Risk prediction of atrial fibrillation and its complications in the community using hs troponin I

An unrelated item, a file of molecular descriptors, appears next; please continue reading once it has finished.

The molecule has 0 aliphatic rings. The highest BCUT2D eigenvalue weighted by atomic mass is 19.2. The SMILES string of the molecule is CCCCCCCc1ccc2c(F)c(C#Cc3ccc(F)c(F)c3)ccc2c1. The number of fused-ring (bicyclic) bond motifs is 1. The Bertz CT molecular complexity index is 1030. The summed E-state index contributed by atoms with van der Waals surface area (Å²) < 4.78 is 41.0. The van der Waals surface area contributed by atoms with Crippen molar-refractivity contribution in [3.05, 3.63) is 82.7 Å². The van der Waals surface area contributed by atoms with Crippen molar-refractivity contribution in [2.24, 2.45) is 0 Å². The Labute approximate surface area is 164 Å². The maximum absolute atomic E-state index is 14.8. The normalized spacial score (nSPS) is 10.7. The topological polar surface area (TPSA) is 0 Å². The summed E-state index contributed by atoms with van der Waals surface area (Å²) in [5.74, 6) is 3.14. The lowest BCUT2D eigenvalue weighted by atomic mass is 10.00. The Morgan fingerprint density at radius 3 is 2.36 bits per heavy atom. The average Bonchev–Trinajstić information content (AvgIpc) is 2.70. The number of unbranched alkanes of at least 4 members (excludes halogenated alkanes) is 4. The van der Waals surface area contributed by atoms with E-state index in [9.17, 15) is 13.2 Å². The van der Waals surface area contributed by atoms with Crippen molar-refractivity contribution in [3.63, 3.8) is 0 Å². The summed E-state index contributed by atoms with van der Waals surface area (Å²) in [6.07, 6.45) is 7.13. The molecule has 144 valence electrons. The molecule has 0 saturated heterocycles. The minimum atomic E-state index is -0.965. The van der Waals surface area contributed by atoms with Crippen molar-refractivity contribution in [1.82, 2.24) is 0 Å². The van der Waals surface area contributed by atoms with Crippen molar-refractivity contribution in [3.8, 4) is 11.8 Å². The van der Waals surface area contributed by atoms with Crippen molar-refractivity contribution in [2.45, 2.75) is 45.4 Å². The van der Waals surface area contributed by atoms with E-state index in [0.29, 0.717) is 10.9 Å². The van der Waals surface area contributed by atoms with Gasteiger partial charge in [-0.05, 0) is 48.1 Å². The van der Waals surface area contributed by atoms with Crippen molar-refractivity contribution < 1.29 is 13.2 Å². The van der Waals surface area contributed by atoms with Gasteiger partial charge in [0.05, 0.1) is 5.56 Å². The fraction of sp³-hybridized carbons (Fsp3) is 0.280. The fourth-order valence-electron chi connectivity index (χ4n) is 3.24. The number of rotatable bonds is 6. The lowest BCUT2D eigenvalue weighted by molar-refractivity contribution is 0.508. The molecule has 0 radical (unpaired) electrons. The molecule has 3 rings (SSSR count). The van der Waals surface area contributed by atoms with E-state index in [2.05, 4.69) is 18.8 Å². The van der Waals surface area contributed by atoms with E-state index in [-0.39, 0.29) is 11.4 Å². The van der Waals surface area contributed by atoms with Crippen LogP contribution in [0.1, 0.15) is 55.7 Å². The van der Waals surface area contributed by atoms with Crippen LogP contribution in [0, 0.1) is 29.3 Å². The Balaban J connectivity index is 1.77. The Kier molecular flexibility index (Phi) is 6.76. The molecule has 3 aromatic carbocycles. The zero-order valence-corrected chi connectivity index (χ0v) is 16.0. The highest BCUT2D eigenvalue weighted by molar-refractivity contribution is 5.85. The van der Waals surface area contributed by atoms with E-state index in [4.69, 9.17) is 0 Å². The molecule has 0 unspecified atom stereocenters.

Atrial fibrillation (AF) is becoming increasingly common. Traditional cardiovascular risk factors (CVRF) do not explain all AF cases. Blood-based biomarkers reflecting cardiac injury such as high-sensitivity troponin I (hsTnI) may help close this gap. The study investigated the predictive ability of hsTnI for incident AF in 45,298 participants (median age 51.4 years, 45.0% men) across European community cohorts in comparison to CVRF and established biomarkers (C-reactive protein, N-terminal pro B-type natriuretic peptide). During a median follow-up of 7.7 years, 1734 (3.8%) participants developed AF. Those in the highest hsTnI quarter (≥4.2 ng/L) had a 3.91-fold (95% confidence interval (CI) 3.30, 4.63; p < .01) risk for developing AF compared to the lowest quarter (<1.4 ng/L). hsTnI as a biomarker of myocardial injury does not improve prediction of AF incidence beyond classical CVRF and NT-proBNP. However, it is associated with the AF-related disease heart failure and mortality likely reflecting underlying subclinical cardiovascular impairment.

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